Every year representatives of those stopping our trucks involved in roadside inspections and maintenance compliance have to run the gauntlet and face up to questions from the floor at the TMC Conference held in Melbourne. The latest event saw the early signs of the changing nature of the relationship between poacher and game keeper.
There is nothing more likely to push the buttons of a trucking operator or truck workshop manager than for a roadside enforcement officer to tell them they are not doing their job right and are about to receive a warning or a fine, or a full inspection.
The representatives of the roadside agencies must be more than a little nervous standing up in front of a large group of these people, not sure of the nature of the feedback, and just how negative or aggressive it will be.
This year’s Australian Trucking Association TMC Conference was held in the Automotive Centre of Excellence in Kangan Batman TAFE in Melbourne’s Docklands and a full room greeted the representative of the various regulators quite warmly.
The heat has gone out of the relationship in the last few years. It is no longer regarded as OK for roadside officers to stand up and lecture the industry on its wrongdoings and insist on tarring all operators with the same brush. The old ‘if we find out you are doing the wrong thing, we’re going to do you for it’ is a thing of the past.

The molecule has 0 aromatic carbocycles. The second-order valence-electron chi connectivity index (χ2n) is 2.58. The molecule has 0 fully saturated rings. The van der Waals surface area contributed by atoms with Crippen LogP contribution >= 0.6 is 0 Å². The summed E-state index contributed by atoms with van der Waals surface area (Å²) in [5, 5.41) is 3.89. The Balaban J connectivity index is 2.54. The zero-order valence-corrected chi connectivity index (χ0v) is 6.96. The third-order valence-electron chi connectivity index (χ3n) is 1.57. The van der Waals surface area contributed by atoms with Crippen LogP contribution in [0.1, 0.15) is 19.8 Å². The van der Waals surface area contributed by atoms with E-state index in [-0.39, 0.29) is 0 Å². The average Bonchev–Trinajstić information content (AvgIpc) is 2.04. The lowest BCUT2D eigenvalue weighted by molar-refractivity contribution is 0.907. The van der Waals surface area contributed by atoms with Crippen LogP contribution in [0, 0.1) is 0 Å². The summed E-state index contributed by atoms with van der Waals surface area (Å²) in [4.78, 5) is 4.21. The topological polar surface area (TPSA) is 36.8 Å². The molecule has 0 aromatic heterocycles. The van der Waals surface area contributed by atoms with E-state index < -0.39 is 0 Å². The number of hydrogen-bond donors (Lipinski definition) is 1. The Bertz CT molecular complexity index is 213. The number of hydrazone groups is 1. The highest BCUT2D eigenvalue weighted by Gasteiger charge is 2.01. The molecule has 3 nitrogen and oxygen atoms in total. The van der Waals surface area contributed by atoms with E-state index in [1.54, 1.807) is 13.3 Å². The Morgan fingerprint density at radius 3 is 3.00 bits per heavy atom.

At the same time it is no longer acceptable for a roomful of trucking people to berate and intimidate the representatives of the authorities who police the industry, just because they have the temerity to stand up on stage and point out what trucking does wrong.
What’s changed? Basically the heat has been taken out of the topic by both sides of the fence dialling back the rhetoric and actually listening to the other side of the story. Operators are talking more proactively to the authorities and the authorities have become a lot more conciliatory and have cut back on the lecturing tone.
These TMC discussions have been going on for quite a few years now and have been part of the reconciliation process. Operators and enforcement officers have got to know each other better and had a drink together at the TMC’s awards night, always a good way to take the sting out of an argument.
Another factor is the emergence of the National Heavy Vehicle Regulator. This organisation chose from the outset to stay well away from the adversarial attitude often adopted by state authorities. There’s has been a lot more inclusive attitude in their dealings with the trucking industry.
Now, the NHVR actually have some skin in the game as well. The organisation now runs the roadside enforcement in South Australia, Tasmania, the ACT and Victoria. New South Wales is coming on board later this year.
If experience is anything to go by the attitude and culture within enforcement when the NHVR is in charge is much changed. Often it’s the same personnel pulling the trucks over, but the interaction with the trucking industry has become much smoother, with fewer bumps.
At the 2019 TMC one speaker who personified this was a seasoned regular Russell Greenland, who was at the time Manager of Melbourne Metropolitan Region for VicRoads, but is now part of the NHVR fold as the NHVR have taken over the enforcement role in Victoria. In the previous year he spoke forcefully about breaches and outlined issues his officers caught by the side of the road, this time around we saw a much softer approach from a roadside veteran. He has obviously been drinking the NHVR kool aid.